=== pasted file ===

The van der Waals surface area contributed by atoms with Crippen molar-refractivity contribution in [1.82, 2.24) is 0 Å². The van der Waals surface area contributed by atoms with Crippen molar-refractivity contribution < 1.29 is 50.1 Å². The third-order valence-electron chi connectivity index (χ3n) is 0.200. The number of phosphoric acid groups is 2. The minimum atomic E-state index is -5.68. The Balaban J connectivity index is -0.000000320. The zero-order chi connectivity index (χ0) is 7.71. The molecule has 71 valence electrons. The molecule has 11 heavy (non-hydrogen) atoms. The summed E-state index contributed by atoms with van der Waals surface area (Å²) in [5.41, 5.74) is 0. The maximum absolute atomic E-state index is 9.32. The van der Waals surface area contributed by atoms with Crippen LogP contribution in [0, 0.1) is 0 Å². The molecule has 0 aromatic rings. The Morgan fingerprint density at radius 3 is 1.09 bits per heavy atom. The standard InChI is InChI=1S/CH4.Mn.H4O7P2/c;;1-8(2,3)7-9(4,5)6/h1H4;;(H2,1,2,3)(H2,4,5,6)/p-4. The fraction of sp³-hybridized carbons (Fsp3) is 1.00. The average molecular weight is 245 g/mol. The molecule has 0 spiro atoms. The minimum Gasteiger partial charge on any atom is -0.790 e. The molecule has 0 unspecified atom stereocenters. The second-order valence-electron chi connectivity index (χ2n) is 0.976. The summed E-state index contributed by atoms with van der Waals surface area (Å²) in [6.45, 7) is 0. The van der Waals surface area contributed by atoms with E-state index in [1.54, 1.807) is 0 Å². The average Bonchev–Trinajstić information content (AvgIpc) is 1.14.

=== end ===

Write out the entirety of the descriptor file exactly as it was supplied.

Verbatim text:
The van der Waals surface area contributed by atoms with Crippen molar-refractivity contribution in [1.82, 2.24) is 0 Å². The van der Waals surface area contributed by atoms with Crippen molar-refractivity contribution < 1.29 is 50.1 Å². The third-order valence-electron chi connectivity index (χ3n) is 0.200. The number of phosphoric acid groups is 2. The minimum atomic E-state index is -5.68. The Balaban J connectivity index is -0.000000320. The zero-order chi connectivity index (χ0) is 7.71. The molecule has 71 valence electrons. The molecule has 11 heavy (non-hydrogen) atoms. The summed E-state index contributed by atoms with van der Waals surface area (Å²) in [5.41, 5.74) is 0. The maximum absolute atomic E-state index is 9.32. The van der Waals surface area contributed by atoms with Crippen LogP contribution in [0, 0.1) is 0 Å². The molecule has 0 aromatic rings. The Morgan fingerprint density at radius 3 is 1.09 bits per heavy atom. The standard InChI is InChI=1S/CH4.Mn.H4O7P2/c;;1-8(2,3)7-9(4,5)6/h1H4;;(H2,1,2,3)(H2,4,5,6)/p-4. The fraction of sp³-hybridized carbons (Fsp3) is 1.00. The average molecular weight is 245 g/mol. The molecule has 0 spiro atoms. The minimum Gasteiger partial charge on any atom is -0.790 e. The molecule has 0 unspecified atom stereocenters. The second-order valence-electron chi connectivity index (χ2n) is 0.976. The summed E-state index contributed by atoms with van der Waals surface area (Å²) in [6.45, 7) is 0. The van der Waals surface area contributed by atoms with E-state index in [1.54, 1.807) is 0 Å². The average Bonchev–Trinajstić information content (AvgIpc) is 1.14.